Written by Emily Garbutt 

— 

I’ve never been an intuitive cook. At one point, I was not an intuitive eater, either, and both tasks were a challenge. Now, I like food and I like eating, but I’m still not a natural in the kitchen – perhaps a by-product of time spent shying away from what was on my plate. 

When I’m trying to decide what ingredients to throw together for myself, my thought process has always been: what can I make with one pan? What will produce the least amount of washing up? I’m happy to try new things, but I need recipes to guide me, grams and millimetres and preheat-the-oven-to-180-degrees laid out in Times New Roman bullet points.

I’m not a natural cook, but I like to cook for other people. For other people, I will happily throw the one pan rule out the window. Not for everyone – cooking is an intimate act. I feel self-conscious the first time someone eats something I’ve made. When lockdown began in March, time took on a weird, liminal quality, but cooking for my parents made sure that at least part of my day was meaningful. 


"Our conversations may have started to go round in circles a few weeks in, but being around other people felt like exhaling. We’d keep to ourselves during the day – as much as is possible when you’re all under the same roof – drifting together again in the evening like clockwork."


We sat down and ate together every evening, sometimes at the table and sometimes on the sofa in front of the TV – either way, eating together became a ritual of sorts. Before lockdown I was rarely at home, either out at work or with friends, so togetherness had a novelty to it when this all began. The novelty may have worn off a little over time, but I still appreciated it. 

Our conversations may have started to go round in circles a few weeks in, but being around other people felt like exhaling. We’d keep to ourselves during the day – as much as is possible when you’re all under the same roof – drifting together again in the evening like clockwork. Working from home was a struggle – when I had work, at least. When I didn’t, I was stressed, despondent, demotivated. Cooking and eating with my family in the evenings was a reprieve from those feelings, a guaranteed hour or more of distraction and nourishment.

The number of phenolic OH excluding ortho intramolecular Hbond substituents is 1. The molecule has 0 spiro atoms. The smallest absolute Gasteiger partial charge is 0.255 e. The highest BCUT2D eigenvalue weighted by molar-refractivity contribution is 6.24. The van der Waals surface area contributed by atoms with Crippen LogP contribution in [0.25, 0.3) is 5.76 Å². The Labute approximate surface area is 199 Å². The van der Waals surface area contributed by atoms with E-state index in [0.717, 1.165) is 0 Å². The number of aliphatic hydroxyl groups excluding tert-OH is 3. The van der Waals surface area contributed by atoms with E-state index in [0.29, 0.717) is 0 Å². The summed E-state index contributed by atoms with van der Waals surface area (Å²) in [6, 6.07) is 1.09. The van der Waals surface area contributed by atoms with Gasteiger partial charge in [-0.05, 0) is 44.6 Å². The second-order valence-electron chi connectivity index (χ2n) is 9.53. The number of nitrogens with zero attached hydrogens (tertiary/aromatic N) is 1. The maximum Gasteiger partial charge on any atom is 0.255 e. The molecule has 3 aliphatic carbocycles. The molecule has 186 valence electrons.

Of course, I cooked before lockdown. I made food for myself, mostly, hurriedly and lazily; after a commute standing shoulder to shoulder with strangers on a tube and then a train and then a bus, I was tired and I didn’t want to make an effort. But then suddenly I wasn’t commuting, and I had no excuse.


"I take pleasure in the way the skin of a cherry tomato wrinkles and separates in hot oil and the way your eyes water when you pour balsamic vinegar into a pan. I love spooning portions of fluffy rice into a bowl, sticking a knife into a chunk of boiling sweet potato to find that it’s the perfect firmness."


I began to make an effort; to enjoy peeling away the outer layers of an onion and the sting in your eyes as you dice it up. I now relish the sizzle as it hits olive oil and the smell as the chopped garlic joins the pan too. I take pleasure in the way the skin of a cherry tomato wrinkles and separates in hot oil and the way your eyes water when you pour balsamic vinegar into a pan. I love spooning portions of fluffy rice into a bowl, sticking a knife into a chunk of boiling sweet potato to find that it’s the perfect firmness, the sizzle of a roasting tray of vegetables fresh from the oven.